Where leather had rustled amid raspy sounds of thick cord pulled through soles, only silence remained. Lourens Janssen made no more shoes.
From Delft in the Netherlands, where he had served Christ and his neighbours with joy, Lourens had travelled to Antwerp. There the authorities caught him in August, 1576, and locked him up in the Het Steen castle dungeon.
High above the Scheldt, where ships of many flags huddled about docks safely in from the North Sea, Het Steen’s ramparts and turrets stood guard. The people of Antwerp felt good about Het Steen. It stood like a rock between them and a hostile world. But what few had seen, or even knew about, were the chambers of horror beneath its graceful walls.
In the misery of Het Steen’s clammy darkness Lourens Janssen lay too injured to move. The authorities had pulled him on the rack until his back, his legs, and arms had given way. Then, on November 4, 1576 the door to the dungeon flew open. “Run prisoners! Run for your lives,” someone shouted. “The soldiers have mutinied. No one is on guard. The Spanish are leaving Antwerp!”
Everyone ran but Lourens. He could not get up. After new troops came, the mutiny was crushed, and the prison doors closed again, he lay in the dark as before.
Sometimes a man brought Lourens food. A wooden bowl of soup—watery soup for prisoners—to eat with a spoon.
A spoon! As if from heaven, an idea came to Lourens and in the weak light of the window above him he painstakingly began to scratch letters into it’s dulled pewter surface with a pin. Were they legible? Lourens hoped, and wrote in careful Flemish:
To all my brothers and sisters for whom I wish much grace from God our Father, and the peace of our Lord Jesus Christ that passes understanding: Let peace rule in your hearts, and the love of God that passes knowledge will increase among you. Your work will be fruitful. You will stand fast and continue in the work of the Lord. Dear friends, watch carefully for your souls! This is my desire for you. Your unworthy prisoner in the Lord, L J. 2 Cor. 1:2, Phil. 4:7, 1 Cor. 15:58, Heb. 10:4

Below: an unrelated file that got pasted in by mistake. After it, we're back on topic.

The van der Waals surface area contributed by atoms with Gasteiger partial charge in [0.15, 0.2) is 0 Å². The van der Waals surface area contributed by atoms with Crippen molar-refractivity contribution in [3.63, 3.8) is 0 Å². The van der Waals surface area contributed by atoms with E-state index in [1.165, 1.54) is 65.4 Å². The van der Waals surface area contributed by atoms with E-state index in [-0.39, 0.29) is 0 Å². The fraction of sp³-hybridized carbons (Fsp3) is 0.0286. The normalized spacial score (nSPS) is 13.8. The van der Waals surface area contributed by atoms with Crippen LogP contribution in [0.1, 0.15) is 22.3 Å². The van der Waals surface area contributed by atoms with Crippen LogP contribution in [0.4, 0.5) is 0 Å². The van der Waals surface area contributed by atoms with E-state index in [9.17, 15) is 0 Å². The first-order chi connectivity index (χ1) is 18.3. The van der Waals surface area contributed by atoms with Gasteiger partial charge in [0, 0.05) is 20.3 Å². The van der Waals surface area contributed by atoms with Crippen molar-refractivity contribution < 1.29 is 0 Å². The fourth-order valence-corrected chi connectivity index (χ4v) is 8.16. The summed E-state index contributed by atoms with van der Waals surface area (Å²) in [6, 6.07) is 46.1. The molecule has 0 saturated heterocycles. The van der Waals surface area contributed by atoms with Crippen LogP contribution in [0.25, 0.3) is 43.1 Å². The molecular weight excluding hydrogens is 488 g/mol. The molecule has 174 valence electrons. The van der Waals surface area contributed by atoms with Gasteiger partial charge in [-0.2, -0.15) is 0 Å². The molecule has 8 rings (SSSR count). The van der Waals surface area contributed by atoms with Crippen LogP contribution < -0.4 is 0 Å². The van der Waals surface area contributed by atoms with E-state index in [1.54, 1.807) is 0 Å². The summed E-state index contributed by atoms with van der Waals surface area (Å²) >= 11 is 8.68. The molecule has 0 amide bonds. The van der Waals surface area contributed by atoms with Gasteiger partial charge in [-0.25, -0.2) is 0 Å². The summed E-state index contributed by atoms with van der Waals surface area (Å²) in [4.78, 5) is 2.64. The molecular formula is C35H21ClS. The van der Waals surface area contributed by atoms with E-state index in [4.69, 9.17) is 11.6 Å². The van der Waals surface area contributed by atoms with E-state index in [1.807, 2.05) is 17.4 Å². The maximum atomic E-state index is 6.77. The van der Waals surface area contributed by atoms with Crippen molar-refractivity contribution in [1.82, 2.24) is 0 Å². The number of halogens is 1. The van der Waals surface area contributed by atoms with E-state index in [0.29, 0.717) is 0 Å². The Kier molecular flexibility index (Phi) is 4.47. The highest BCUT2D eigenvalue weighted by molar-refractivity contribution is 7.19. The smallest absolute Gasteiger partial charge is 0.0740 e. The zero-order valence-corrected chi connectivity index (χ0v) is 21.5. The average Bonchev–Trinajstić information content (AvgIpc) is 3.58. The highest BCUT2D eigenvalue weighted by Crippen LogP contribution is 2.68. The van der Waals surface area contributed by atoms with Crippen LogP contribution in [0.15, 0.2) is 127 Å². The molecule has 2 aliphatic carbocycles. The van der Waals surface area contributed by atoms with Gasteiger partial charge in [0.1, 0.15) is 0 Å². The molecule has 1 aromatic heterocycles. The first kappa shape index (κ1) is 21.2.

The brothers, through stealthy evasion of the castle guards, recovered Lourens’s spoon. It brought them the joy he wanted for them. They looked up his references and understood the state of his heart: safe in the blood of Christ! Then came another spoon for the one closest to his heart:
Grace and peace from God the Father and our Lord Jesus Christ be with you, my much appreciated sister in the Lord, the one whom I love from the foundation of my heart, in God: Weyndelken and her daughter M. This I desire from the bottom of my heart before God, the one who searches hearts and minds, that you may walk before him unhurt and without obstacle in the way of truth to which he has called you. Always look to Christ and to the pious ones. Good night, in this time, Good night!
They burned Lourens at the stake at Antwerp in Belgium, on January 18, 1577. The shoes he made, the people he loved, the towns he lived in and moved among have disappeared or become totally changed. (Belgium has become a champion of “Human Rights.”) Lourens himself escaped Het Steen’s dungeon for light and glory, but his pin-scratched messages on pewter spoons still speak to the suffering body of Christ.
Main source: van Braght, T. J., Der blutige Schauplatz oder Märtyrer-Spiegel, Mennonitisches Verlagshaus, Scottdale, PA, 1915